They made an offer.

A few days later, Tu toured the house again. This time, she took fresh fruit as an offering, spread it on a white sheet in the foyer, lit 10 white candles and had a chat with the house.

“I said, ‘I’m here. You already know me. If you want me to be your next caretaker, choose me. If you feel I’m not the right person, I will accept it.’” Two weeks later, the agent called. The owners had taken their offer.

The Sens moved into their new-old home in November 2019.

Sitting in the front room, on a plush beige sofa that matches the couple’s blond Yorkshire terriers, Bang and Blue, Tu explains why she believes the former owners accepted their offer.

“The house talked to them” she says. Todd chuckles and points out that Tu talked to the house first.

“I’ve been with my wife 29 years and let me tell you,” he says, “I’ve seen miracles around her when she prays.”

Tu nods, adding that she prays for many things: family, friends, her hometown.

By hometown, she means High Point, not the U.S. military base in Laos where she was born 48 years ago. A lot has happened between then and now. “I pray for healing,” Tu says. “For what I went through.”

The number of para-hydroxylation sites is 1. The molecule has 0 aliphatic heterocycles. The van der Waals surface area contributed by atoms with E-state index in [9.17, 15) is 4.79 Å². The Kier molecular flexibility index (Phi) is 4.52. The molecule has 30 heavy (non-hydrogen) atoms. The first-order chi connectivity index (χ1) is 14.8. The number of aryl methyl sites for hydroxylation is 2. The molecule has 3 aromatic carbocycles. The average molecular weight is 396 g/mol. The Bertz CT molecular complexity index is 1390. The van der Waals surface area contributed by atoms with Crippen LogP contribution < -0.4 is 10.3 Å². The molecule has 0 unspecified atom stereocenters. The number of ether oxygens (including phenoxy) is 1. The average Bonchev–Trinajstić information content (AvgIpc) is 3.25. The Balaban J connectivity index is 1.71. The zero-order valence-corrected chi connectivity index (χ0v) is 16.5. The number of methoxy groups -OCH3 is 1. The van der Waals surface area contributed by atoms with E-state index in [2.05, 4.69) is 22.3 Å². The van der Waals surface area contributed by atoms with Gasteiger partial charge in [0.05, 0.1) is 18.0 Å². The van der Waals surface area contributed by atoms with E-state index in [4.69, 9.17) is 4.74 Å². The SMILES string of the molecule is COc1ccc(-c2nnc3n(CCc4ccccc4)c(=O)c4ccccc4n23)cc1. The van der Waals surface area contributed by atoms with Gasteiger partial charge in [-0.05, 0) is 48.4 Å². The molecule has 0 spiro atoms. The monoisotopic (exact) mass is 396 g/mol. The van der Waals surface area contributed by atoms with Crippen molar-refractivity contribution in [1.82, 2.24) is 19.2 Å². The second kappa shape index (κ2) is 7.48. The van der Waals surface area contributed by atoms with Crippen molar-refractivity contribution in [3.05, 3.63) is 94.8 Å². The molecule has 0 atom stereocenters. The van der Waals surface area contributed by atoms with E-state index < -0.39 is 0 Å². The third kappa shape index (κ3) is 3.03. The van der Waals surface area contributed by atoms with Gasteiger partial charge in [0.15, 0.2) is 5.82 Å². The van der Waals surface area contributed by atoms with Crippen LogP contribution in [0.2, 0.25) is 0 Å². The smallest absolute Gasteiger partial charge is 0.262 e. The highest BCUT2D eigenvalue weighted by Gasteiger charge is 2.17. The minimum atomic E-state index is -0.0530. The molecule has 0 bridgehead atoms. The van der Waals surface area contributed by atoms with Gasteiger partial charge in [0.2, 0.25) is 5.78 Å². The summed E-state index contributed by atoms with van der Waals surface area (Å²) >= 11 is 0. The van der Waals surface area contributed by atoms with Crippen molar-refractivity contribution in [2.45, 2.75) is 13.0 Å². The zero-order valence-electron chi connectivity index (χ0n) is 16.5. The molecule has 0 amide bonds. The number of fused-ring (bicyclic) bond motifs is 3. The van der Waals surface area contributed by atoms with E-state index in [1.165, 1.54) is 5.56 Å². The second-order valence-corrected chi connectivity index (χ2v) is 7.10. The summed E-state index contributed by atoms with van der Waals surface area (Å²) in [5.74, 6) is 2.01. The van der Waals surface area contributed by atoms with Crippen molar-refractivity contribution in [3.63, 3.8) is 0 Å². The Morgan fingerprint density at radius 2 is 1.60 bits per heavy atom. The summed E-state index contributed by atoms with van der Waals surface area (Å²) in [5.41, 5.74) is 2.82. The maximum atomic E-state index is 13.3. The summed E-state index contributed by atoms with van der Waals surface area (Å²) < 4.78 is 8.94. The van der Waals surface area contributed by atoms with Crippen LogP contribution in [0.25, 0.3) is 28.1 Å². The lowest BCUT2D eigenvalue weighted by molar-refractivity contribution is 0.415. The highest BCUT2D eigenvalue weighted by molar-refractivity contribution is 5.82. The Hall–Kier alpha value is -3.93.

She remembers the sound of helicopter rotors slapping the air. Then a toddler, Tu was strapped to her mother’s chest with a bed sheet. Her mother had one foot in a Black Hawk helicopter and was telling Tu’s father to come on. Because Tu’s father had worked for the U.S. Central Intelligence Agency in Laos during the Vietnam war, the Americans offered to evacuate the family as Vietnam and neighboring Laos fell to Communist forces. If you stay, they will kill you, her mother told her father.

I’ll be fine, he said. Tu’s mother stepped out of the helicopter. Laotian officials arrested her father and threw him in jail, where he was chained in a dark basement. Tu, her mother and two sisters lived nearby. Her mother cooked and kept house for her husband’s captors. Gradually, they trusted her enough to release her husband. But he wasn’t the same when he got home.“He was broken,” says Tu.

Her mother, who was Thai, decided the family should risk an escape to Thailand. One night, when Tu was about 8, her family and a few others boarded canoes to paddle across the Mekong River to Thailand. Rain lashed the canoes. Thunder rattled their already raw nerves. Lightning strobed, exposing their location to Thai soldiers, who shot at them. “My mom told all of us to lie down,” Tu says. They made it.